Young are more tempted by flexible and newly emerged jobs

2023-07-12 09:07:21China Daily Editor : Li Yan ECNS App Download

Many young Chinese are considering newly emerged and flexible jobs at a time when employers are offering less-tempting payment due to the higher pressure of running businesses during the current economic downturn.

A recent report produced by the recruitment portal Zhaopin shows that the average new recruit's salary in the second quarter of this year in 38 major cities like Beijing and Shanghai experienced slight growth of 1.6 percent over the previous quarter, rising to an average of around 10,266 yuan ($1,422) per month. However, this figure is down 0.7 percent on the same period last year due to operating pressures and reduced company budgets.

Among the 38 cities, Shanghai continues to occupy the top slot with a monthly salary of 13,486 yuan, followed by Beijing at 13,438 yuan per month and Shenzhen in Guangdong at 12,774 yuan per month.

According to the report, sectors including funds and securities, banking and electronic technologies are currently offering the highest salaries. For example, insurance companies are offering an average monthly salary of 11,269 yuan.

Given less-tempting recruitment salaries, more young people are showing a preference for flexible jobs, or newly emerged jobs such as street vending, volunteering at temples.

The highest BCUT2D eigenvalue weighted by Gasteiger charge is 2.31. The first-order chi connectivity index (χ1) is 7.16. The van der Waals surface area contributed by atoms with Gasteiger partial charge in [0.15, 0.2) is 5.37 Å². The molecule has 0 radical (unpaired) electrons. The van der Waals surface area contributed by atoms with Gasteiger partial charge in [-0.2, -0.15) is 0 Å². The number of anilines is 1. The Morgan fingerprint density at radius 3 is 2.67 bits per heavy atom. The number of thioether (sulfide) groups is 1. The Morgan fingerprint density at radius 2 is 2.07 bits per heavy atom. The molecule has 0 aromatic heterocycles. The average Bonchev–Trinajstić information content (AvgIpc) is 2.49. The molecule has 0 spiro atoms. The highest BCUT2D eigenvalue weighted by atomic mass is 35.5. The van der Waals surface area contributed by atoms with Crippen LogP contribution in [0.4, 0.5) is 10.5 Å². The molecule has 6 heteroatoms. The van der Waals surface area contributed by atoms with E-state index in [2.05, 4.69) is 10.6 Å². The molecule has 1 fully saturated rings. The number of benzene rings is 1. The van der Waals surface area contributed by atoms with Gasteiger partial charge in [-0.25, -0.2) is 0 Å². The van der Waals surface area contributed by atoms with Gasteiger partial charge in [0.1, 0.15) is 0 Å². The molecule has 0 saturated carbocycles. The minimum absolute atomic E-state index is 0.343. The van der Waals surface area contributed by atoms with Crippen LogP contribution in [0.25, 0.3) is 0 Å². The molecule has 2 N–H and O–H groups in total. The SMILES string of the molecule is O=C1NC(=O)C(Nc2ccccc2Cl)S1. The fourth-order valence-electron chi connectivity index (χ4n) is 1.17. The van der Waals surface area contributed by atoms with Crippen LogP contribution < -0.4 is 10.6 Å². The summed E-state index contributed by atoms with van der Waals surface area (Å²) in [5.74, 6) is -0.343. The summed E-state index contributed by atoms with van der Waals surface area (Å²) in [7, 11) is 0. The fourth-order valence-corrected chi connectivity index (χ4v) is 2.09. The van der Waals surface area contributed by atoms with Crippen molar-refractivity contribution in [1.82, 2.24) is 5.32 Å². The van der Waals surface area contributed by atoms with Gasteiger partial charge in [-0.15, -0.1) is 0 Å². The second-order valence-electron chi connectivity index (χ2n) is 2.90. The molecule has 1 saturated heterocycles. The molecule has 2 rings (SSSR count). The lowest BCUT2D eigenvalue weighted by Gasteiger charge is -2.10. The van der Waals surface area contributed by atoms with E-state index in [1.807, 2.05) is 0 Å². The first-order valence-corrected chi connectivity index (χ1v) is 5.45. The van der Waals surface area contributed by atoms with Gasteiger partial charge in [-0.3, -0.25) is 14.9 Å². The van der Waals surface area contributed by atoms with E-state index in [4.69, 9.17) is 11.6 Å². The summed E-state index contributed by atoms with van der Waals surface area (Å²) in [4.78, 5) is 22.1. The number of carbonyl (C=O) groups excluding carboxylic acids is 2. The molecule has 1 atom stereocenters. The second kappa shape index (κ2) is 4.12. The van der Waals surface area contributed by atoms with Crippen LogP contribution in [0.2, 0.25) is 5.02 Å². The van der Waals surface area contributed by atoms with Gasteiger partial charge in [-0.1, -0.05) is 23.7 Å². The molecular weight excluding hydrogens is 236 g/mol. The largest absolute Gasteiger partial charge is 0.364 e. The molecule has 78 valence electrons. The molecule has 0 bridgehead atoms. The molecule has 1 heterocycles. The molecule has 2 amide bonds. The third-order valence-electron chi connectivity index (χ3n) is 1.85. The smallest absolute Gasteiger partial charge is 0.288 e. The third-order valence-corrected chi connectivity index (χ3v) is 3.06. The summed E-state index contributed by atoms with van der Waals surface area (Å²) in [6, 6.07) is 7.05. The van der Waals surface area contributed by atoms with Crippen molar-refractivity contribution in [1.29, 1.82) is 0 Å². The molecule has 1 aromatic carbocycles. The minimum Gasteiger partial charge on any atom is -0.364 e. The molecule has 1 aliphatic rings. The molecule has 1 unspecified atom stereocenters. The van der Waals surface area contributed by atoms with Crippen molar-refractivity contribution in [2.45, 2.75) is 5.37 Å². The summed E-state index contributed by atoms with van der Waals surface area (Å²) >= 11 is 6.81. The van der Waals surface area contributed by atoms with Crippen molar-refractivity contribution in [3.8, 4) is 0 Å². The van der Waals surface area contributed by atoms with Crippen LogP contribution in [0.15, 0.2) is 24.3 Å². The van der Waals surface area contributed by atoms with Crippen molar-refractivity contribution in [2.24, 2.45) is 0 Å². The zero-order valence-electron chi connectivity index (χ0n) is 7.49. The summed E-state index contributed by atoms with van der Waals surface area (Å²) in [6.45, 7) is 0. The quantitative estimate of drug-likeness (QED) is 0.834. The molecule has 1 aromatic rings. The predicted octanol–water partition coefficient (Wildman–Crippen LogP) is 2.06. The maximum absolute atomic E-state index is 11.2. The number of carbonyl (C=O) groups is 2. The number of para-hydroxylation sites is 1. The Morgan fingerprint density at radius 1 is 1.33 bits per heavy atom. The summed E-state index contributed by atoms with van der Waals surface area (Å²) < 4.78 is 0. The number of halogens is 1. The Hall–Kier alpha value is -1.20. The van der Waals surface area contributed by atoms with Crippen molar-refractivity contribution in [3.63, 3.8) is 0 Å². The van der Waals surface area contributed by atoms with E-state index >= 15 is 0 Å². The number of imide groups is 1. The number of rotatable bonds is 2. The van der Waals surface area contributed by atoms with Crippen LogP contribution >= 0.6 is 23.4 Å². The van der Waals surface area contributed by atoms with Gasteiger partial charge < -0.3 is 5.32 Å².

In another report, Zhaopin revealed that 18.9 percent of those surveyed in the second quarter have already taken a flexible job and 51.1 percent are considering doing so. The size of the sample surveyed was not revealed.

What is noteworthy is that some new forms of employment are emerging as favorite choices, including working as a street vendor, or as a temple volunteer, while among those with rural background, returning home to farm is also emerging as a popular choice.

"I'm getting tired of so-called 'modern life', where I work 9 am to 9 pm six days a week. I earn money but I don't have time to spend it," said Sun Yiqian, a 29-year-old communications engineer in Beijing, who is considering becoming a part-time street vendor if she quits her job.

"I've had a stall at night markets with my friends selling accessories and it makes me happy and relaxed. I'm considering quitting, maybe next month, and starting my own business running a street stall," she said.

Yao Xin is yet to decide whether to find a steady or a flexible job, when she finishes postgraduate studies in Beijing next June.

"I've interned at some companies as a human resources assistant and as a marketing department assistant, and it was very stressful. My parents want me to be a teacher, which is a steady job, but I want to be a freelancer or new media content creator. I still have a year to consider my future," the 24-year-old said.

At a recent news conference in Beijing, Minister of Education Huai Jinpeng said that young people have greatly changed their career outlook over the last five to 10 years, as they now have many other options, such as taking a flexible job. "We promote a positive career outlook through which young people understand society and create their own value through practice and employment," he said.


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